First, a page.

Skip to content

Two Django snippets

Last 2-3 days I’ve been working on this new site project. As (almost) all web projects I started last 2 years, I’m using the Django framework to develop the site, as I just love it for several reasons.

Tonight I’d like to share 2 snippets. The first one is one I use quite regularly. It’s a replacement for django.shortcuts.render_to_response, which requires one to always add a RequestContent keyword argument to be able to access MEDIA_URL etc in templates.

This replacement (which I mostly put in utils/ is completely API-compatible with the default render_to_response implementation, but if you pass it a request object as first parameter (and no context_instance), it automaticly uses a RequestContext.

from django.shortcuts import render_to_response as real_render_to_response
from django.http import HttpRequest
from django.template.context import RequestContext

def render_to_response(*args, **kwargs):
    # Check old API
    if len(args) > 0 and not isinstance(args[0], HttpRequest):
        return real_render_to_response(*args, **kwargs)
    if not kwargs.get('context_instance', None):
        kwargs['context_instance'] = RequestContext(args[0])

    return real_render_to_response(*args[1:], **kwargs)

The second one is an custom form which can be used with the django-contact-form application. It automaticly uses the name and email address of the user if logged in, otherwise provides the standard text input fields.

It might be a good example of how to implement a custom widget, and how to set per-form-instance values of widgets.

Do note you will need to change some things around line 29.

class ConstOrTextInput(forms.TextInput):
    def __init__(self, *args, **kwargs):
        super(ConstOrTextInput, self).__init__(*args, **kwargs)
        self.const_value = None

    def value_from_datadict(self, *args, **kwargs):
        if not self.const_value:
            return super(forms.TextInput, self).value_from_datadict(*args, **kwargs)
        return self.const_value

        def render(self, *args, **kwargs):
            if not self.const_value:
                return super(forms.TextInput, self).render(*args, **kwargs)
                from django.utils.safestring import mark_safe
                return mark_safe(u'' % self.const_value)

class UserdataContactForm(ContactForm):
    name = forms.CharField(max_length=100,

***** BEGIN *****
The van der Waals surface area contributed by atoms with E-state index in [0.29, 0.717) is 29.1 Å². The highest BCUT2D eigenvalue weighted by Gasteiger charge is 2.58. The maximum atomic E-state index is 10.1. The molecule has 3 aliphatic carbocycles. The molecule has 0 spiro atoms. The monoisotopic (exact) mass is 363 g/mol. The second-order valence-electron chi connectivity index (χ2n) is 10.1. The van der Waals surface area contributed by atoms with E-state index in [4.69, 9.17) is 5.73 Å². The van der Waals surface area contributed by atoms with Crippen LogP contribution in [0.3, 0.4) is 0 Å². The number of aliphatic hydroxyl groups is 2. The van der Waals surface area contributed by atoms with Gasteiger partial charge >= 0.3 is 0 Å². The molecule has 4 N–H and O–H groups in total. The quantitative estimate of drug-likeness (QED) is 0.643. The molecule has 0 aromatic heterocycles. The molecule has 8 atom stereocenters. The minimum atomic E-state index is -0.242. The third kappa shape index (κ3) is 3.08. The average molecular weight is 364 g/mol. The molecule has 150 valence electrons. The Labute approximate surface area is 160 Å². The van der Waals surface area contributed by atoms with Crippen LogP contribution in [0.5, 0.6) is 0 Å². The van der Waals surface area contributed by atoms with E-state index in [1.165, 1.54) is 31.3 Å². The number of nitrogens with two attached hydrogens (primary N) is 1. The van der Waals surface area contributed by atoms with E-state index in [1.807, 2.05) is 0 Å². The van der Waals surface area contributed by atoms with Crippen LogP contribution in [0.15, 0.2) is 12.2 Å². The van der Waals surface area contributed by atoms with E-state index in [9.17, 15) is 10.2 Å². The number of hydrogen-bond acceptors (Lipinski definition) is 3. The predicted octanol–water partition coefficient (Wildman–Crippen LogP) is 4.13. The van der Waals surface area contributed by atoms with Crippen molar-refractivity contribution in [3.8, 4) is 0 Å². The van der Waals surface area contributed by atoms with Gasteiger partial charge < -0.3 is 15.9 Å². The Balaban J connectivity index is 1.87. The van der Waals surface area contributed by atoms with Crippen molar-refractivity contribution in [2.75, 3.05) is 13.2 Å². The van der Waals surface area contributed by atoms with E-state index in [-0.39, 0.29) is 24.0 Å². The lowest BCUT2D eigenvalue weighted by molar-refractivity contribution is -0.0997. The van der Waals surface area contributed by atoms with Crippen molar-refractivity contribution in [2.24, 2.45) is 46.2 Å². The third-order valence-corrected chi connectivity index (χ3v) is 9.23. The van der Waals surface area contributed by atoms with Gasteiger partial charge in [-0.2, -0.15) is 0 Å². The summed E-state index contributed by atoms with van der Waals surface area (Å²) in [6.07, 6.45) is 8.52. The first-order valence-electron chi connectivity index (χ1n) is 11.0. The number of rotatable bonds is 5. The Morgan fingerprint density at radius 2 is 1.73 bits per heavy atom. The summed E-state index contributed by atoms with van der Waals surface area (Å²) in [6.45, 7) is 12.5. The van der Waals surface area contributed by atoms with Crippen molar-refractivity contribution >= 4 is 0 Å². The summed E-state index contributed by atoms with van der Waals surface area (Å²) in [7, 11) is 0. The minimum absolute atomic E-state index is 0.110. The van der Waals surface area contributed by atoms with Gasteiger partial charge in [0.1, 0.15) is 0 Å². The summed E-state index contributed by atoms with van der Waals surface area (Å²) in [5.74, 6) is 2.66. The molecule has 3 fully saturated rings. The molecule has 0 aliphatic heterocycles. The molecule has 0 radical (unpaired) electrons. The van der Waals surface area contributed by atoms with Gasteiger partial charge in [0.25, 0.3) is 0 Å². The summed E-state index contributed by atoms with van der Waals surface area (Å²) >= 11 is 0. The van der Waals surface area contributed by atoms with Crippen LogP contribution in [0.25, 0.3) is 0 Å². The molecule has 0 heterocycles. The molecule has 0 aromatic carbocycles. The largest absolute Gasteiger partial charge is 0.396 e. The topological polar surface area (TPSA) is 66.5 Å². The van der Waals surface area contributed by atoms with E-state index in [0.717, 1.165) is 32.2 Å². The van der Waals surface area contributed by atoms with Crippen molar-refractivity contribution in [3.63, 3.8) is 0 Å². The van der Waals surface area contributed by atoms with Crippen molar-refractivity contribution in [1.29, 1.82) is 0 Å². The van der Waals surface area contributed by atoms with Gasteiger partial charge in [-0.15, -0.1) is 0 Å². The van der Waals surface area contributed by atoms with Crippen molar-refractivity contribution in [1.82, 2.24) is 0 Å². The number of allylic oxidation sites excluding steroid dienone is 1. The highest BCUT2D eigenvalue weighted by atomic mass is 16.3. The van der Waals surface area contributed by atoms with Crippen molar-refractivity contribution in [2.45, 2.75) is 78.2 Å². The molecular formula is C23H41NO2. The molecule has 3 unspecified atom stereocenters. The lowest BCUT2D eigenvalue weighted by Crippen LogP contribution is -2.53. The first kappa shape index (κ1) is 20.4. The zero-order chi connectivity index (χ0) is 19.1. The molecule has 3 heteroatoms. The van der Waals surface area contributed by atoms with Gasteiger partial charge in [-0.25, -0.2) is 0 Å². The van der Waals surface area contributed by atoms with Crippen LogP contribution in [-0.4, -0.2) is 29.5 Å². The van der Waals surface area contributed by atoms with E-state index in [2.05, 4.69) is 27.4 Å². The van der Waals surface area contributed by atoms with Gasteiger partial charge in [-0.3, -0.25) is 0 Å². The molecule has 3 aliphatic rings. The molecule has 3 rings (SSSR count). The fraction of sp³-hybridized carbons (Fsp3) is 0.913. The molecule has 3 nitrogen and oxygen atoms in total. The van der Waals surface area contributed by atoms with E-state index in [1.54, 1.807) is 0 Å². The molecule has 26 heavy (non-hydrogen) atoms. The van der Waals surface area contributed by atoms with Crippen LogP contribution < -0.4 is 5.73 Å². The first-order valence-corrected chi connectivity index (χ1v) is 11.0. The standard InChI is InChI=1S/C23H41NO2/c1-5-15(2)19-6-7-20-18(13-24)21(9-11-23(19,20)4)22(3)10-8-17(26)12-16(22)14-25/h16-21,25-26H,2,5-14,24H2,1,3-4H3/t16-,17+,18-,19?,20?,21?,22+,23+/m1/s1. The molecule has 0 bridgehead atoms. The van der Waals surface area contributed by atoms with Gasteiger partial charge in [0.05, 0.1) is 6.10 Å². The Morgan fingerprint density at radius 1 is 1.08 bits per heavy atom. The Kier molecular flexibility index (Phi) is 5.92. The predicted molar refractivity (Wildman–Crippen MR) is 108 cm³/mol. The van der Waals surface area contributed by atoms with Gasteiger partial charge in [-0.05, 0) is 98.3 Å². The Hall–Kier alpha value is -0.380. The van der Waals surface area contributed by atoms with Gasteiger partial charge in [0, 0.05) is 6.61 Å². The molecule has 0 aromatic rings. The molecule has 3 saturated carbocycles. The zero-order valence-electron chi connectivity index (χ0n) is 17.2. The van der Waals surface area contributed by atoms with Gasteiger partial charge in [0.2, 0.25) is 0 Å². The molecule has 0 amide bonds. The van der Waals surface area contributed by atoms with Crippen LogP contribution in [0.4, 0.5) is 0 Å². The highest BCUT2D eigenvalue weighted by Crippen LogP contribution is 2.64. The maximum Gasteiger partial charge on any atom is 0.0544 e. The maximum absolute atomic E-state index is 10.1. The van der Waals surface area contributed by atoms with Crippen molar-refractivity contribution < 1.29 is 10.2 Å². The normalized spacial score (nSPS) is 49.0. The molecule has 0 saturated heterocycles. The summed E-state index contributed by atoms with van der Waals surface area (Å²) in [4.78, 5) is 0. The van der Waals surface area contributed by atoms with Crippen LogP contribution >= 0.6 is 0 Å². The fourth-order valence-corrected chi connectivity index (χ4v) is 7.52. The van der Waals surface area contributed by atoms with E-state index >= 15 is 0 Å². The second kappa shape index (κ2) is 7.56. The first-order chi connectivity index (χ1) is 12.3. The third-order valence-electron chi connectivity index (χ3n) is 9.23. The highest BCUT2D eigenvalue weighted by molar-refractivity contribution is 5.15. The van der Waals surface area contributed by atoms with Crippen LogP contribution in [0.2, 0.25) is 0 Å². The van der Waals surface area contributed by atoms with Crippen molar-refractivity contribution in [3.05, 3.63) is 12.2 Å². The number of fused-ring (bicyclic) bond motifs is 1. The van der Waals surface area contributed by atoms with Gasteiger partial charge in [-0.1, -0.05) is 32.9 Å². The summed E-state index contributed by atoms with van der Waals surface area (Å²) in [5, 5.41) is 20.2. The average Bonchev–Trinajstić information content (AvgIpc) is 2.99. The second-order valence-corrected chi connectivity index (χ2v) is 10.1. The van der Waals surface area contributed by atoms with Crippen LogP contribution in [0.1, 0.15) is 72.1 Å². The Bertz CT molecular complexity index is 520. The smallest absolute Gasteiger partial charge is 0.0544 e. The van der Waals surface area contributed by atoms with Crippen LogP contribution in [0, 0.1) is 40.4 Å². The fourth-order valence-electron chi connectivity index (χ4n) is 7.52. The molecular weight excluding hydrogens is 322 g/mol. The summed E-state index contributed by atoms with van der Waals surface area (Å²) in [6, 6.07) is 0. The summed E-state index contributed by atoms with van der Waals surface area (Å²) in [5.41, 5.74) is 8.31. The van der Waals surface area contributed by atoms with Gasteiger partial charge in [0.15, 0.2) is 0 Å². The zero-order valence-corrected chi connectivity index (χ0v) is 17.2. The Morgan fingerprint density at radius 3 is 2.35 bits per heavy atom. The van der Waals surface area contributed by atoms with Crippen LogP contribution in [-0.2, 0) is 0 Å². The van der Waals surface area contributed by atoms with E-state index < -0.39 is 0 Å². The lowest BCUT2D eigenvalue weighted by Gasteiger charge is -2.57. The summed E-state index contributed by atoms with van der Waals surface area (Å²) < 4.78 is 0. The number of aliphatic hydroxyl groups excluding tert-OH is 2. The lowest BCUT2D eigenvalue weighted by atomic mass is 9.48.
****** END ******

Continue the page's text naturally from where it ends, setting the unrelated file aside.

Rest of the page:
label=u'Your name')
    email = forms.EmailField(widget=ConstOrTextInput(attrs=dict(attrs_dict,
                                           label=u'Your email address')

    def __init__(self, data=None, request=None, *args, **kwargs):
        super(UserdataContactForm, self).__init__(data, request, *args, **kwargs)
        if request.user.is_authenticated():
            self.fields['name'].widget.const_value = request.user.get_profile().get_display()
            self.fields['email'].widget.const_value =
            self.fields['name'].widget.const_value = None
            self.fields['email'].widget.const_value = None

    def from_email(self):
        if self.request and self.request.user.is_authenticated():
            return super(UserdataContactForm, self).from_email

I added this to the end of the from the django-contact-form application, if you place it elsewhere, some more changes might be necessary.

I hope this is useful for at least someone!

Posted in Development.

Tagged with , .

2 Responses

Stay in touch with the conversation, subscribe to the RSS feed for comments on this post.

  1. Tim says

    You should take a look at django generic views :

  2. Nicolas says

    I, obviously, know about generic views. I think you’re refering to django.views.generic.simple.direct_to_template? It does provide the same functionality indeed, but I think the above solution could be somewhat more useful to counter arguments given in Django bug #5949.

Some HTML is OK

or, reply to this post via trackback.